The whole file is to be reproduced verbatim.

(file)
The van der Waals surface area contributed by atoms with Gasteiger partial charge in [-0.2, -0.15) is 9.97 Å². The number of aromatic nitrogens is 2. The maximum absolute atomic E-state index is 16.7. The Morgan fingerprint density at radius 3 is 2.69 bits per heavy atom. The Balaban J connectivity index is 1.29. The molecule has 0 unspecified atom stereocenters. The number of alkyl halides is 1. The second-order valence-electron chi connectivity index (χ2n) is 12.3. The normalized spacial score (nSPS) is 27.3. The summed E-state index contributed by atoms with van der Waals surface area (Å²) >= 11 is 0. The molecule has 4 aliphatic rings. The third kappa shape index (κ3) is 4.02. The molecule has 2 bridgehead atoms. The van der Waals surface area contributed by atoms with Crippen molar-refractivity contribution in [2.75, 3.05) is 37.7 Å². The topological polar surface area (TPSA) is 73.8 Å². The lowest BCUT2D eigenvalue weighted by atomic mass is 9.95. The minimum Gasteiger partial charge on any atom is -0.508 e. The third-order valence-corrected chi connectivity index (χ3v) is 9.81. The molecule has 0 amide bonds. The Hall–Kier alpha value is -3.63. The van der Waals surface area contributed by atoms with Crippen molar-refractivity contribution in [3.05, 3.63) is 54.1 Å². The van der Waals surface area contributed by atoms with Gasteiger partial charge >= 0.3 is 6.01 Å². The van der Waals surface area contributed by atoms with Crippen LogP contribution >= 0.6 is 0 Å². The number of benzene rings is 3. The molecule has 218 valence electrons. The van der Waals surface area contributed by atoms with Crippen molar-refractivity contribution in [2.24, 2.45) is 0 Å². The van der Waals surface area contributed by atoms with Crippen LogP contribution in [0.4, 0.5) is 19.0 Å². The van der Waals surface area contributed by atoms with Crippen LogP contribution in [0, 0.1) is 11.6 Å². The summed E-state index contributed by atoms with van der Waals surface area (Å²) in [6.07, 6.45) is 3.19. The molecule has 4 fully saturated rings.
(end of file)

The van der Waals surface area contributed by atoms with Gasteiger partial charge in [-0.2, -0.15) is 9.97 Å². The number of aromatic nitrogens is 2. The maximum absolute atomic E-state index is 16.7. The Morgan fingerprint density at radius 3 is 2.69 bits per heavy atom. The Balaban J connectivity index is 1.29. The molecule has 0 unspecified atom stereocenters. The number of alkyl halides is 1. The second-order valence-electron chi connectivity index (χ2n) is 12.3. The normalized spacial score (nSPS) is 27.3. The summed E-state index contributed by atoms with van der Waals surface area (Å²) >= 11 is 0. The molecule has 4 aliphatic rings. The third kappa shape index (κ3) is 4.02. The molecule has 2 bridgehead atoms. The van der Waals surface area contributed by atoms with Crippen molar-refractivity contribution in [2.75, 3.05) is 37.7 Å². The topological polar surface area (TPSA) is 73.8 Å². The lowest BCUT2D eigenvalue weighted by atomic mass is 9.95. The minimum Gasteiger partial charge on any atom is -0.508 e. The third-order valence-corrected chi connectivity index (χ3v) is 9.81. The molecule has 0 amide bonds. The Hall–Kier alpha value is -3.63. The van der Waals surface area contributed by atoms with Crippen molar-refractivity contribution in [3.05, 3.63) is 54.1 Å². The van der Waals surface area contributed by atoms with Gasteiger partial charge >= 0.3 is 6.01 Å². The van der Waals surface area contributed by atoms with Crippen LogP contribution >= 0.6 is 0 Å². The number of benzene rings is 3. The molecule has 218 valence electrons. The van der Waals surface area contributed by atoms with Crippen molar-refractivity contribution in [2.24, 2.45) is 0 Å². The van der Waals surface area contributed by atoms with Crippen LogP contribution in [0.4, 0.5) is 19.0 Å². The van der Waals surface area contributed by atoms with Crippen LogP contribution in [0, 0.1) is 11.6 Å². The summed E-state index contributed by atoms with van der Waals surface area (Å²) in [6.07, 6.45) is 3.19. The molecule has 4 fully saturated rings.